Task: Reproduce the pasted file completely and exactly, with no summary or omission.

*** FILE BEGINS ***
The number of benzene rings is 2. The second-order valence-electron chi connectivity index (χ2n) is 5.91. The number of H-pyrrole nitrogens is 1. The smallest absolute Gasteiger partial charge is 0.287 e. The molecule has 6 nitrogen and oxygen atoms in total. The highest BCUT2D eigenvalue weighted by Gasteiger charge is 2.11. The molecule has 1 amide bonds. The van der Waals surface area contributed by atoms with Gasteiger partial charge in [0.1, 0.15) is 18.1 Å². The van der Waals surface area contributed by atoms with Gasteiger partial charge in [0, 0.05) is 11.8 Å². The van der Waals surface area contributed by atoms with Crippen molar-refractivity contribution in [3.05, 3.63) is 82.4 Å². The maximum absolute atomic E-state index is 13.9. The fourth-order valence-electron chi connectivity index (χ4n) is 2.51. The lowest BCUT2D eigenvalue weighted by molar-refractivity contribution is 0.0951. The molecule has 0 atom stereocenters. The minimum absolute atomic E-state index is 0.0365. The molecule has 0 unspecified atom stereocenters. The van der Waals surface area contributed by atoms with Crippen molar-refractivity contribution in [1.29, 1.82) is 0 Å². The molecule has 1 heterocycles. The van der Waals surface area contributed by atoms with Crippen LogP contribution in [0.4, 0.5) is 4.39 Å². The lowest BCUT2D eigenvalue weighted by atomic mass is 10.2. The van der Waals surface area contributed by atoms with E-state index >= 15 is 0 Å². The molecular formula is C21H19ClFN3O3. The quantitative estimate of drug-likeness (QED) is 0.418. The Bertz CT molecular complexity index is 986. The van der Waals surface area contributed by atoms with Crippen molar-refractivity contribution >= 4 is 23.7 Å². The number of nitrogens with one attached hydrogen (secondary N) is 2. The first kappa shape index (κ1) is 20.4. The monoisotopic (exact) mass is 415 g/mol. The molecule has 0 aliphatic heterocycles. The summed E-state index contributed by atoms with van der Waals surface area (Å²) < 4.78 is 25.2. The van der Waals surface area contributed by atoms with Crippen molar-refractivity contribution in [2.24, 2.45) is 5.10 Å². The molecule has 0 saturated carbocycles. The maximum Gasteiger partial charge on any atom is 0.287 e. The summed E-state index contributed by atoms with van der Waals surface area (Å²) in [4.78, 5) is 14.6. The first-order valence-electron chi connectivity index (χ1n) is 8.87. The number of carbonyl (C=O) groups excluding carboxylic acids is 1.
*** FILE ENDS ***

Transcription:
The number of benzene rings is 2. The second-order valence-electron chi connectivity index (χ2n) is 5.91. The number of H-pyrrole nitrogens is 1. The smallest absolute Gasteiger partial charge is 0.287 e. The molecule has 6 nitrogen and oxygen atoms in total. The highest BCUT2D eigenvalue weighted by Gasteiger charge is 2.11. The molecule has 1 amide bonds. The van der Waals surface area contributed by atoms with Gasteiger partial charge in [0.1, 0.15) is 18.1 Å². The van der Waals surface area contributed by atoms with Gasteiger partial charge in [0, 0.05) is 11.8 Å². The van der Waals surface area contributed by atoms with Crippen molar-refractivity contribution in [3.05, 3.63) is 82.4 Å². The maximum absolute atomic E-state index is 13.9. The fourth-order valence-electron chi connectivity index (χ4n) is 2.51. The lowest BCUT2D eigenvalue weighted by molar-refractivity contribution is 0.0951. The molecule has 0 atom stereocenters. The minimum absolute atomic E-state index is 0.0365. The molecule has 0 unspecified atom stereocenters. The van der Waals surface area contributed by atoms with Crippen molar-refractivity contribution in [1.29, 1.82) is 0 Å². The molecule has 1 heterocycles. The van der Waals surface area contributed by atoms with Crippen LogP contribution in [0.4, 0.5) is 4.39 Å². The lowest BCUT2D eigenvalue weighted by atomic mass is 10.2. The van der Waals surface area contributed by atoms with E-state index >= 15 is 0 Å². The molecular formula is C21H19ClFN3O3. The quantitative estimate of drug-likeness (QED) is 0.418. The Bertz CT molecular complexity index is 986. The van der Waals surface area contributed by atoms with Crippen molar-refractivity contribution >= 4 is 23.7 Å². The number of nitrogens with one attached hydrogen (secondary N) is 2. The first kappa shape index (κ1) is 20.4. The monoisotopic (exact) mass is 415 g/mol. The molecule has 0 aliphatic heterocycles. The summed E-state index contributed by atoms with van der Waals surface area (Å²) < 4.78 is 25.2. The van der Waals surface area contributed by atoms with Crippen molar-refractivity contribution in [2.24, 2.45) is 5.10 Å². The molecule has 0 saturated carbocycles. The maximum Gasteiger partial charge on any atom is 0.287 e. The summed E-state index contributed by atoms with van der Waals surface area (Å²) in [4.78, 5) is 14.6. The first-order valence-electron chi connectivity index (χ1n) is 8.87. The number of carbonyl (C=O) groups excluding carboxylic acids is 1.